Buckeyes Not Alone In Cheating

Bobby Curran
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Friday - June 08, 2011
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Many college football fans were surprised by the sudden resignation of former Ohio State football coach Jim Tressel. The investigation into memorabilia sales by players to a shady tattoo parlor owner had expanded into car dealerships that had numerous transactions with an even larger number of players, making it impossible for OSU to keep Tressel on.

The professorial-looking coach known for his sweater vests had been caught denying knowledge of the infractions when numerous emails proved he knew of the problem; that was followed by a series of half truths and justifications, all very much at odds with Tressel’s carefully cultivated reputation for probity.

But the surprise fans felt might pale next to the shock they’d get if close investigations were conducted at many, if not most, of the nation’s elite college sports programs. It is not only discussed but often joked about that players have been receiving improper benefits for a long time. It was said that former University of Kentucky basketball star Dan Issel didn’t leave school early for the NBA because he couldn’t take the pay cut. Issel last played at UK in 1970. From meals to cars to cash to easy grades, the benefits used to entice prospective student-athletes to first come and then stay at a school are cynically considered a cost of doing business.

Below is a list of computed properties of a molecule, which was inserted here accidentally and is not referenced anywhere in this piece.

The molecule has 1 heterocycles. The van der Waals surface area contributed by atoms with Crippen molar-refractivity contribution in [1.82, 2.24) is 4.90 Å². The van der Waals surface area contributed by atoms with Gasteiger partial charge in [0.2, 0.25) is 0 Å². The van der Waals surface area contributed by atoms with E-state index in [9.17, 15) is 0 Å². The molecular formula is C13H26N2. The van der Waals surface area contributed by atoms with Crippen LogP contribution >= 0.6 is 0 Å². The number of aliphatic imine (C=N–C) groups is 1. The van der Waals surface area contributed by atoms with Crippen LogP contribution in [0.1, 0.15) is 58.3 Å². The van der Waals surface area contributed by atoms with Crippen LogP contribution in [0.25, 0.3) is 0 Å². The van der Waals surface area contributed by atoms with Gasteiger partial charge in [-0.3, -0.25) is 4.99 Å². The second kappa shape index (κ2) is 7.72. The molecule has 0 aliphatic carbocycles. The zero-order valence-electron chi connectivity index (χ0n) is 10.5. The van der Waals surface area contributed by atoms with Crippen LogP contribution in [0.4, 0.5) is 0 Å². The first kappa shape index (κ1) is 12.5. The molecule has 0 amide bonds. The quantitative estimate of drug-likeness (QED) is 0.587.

Ohio State is not alone - it just got caught.

You can only guess at how many college coaches are wiping their brows while secretly thinking “better him than me.”

When will it stop? It won’t as long as there is huge money to be made by fielding national championship caliber teams.

And it has been ever thus.

* With the Miami Heat and Dallas Mavericks hard at it, everyone rightfully talks matchups. But there is another storyline here and that’s format.

The NBA has adopted a 2-3-2 schedule for the finals only, and it doesn’t make a lot of sense. When travel was exclusively commercial, and teams were subject to the vagaries of airline schedules, you could make the argument that east-west travel should be minimized in the hope of keeping players fresh.

Now all teams travel by private charter and players can stretch out and sleep if they so desire. There are also extra days off in the play-offs, so not much damage of fatigue becoming a huge factor. Yet the 2-3-2 puts the home team (the team with the better record) at a significant disadvantage if they lose one of the first two.

They can then be closed out on the road. Doesn’t seem quite fair.

And does anyone believe that Miami to Dallas is an exhausting trip? Better to make the finals like the other series: 2-2-1-1-1. And let the better team win.

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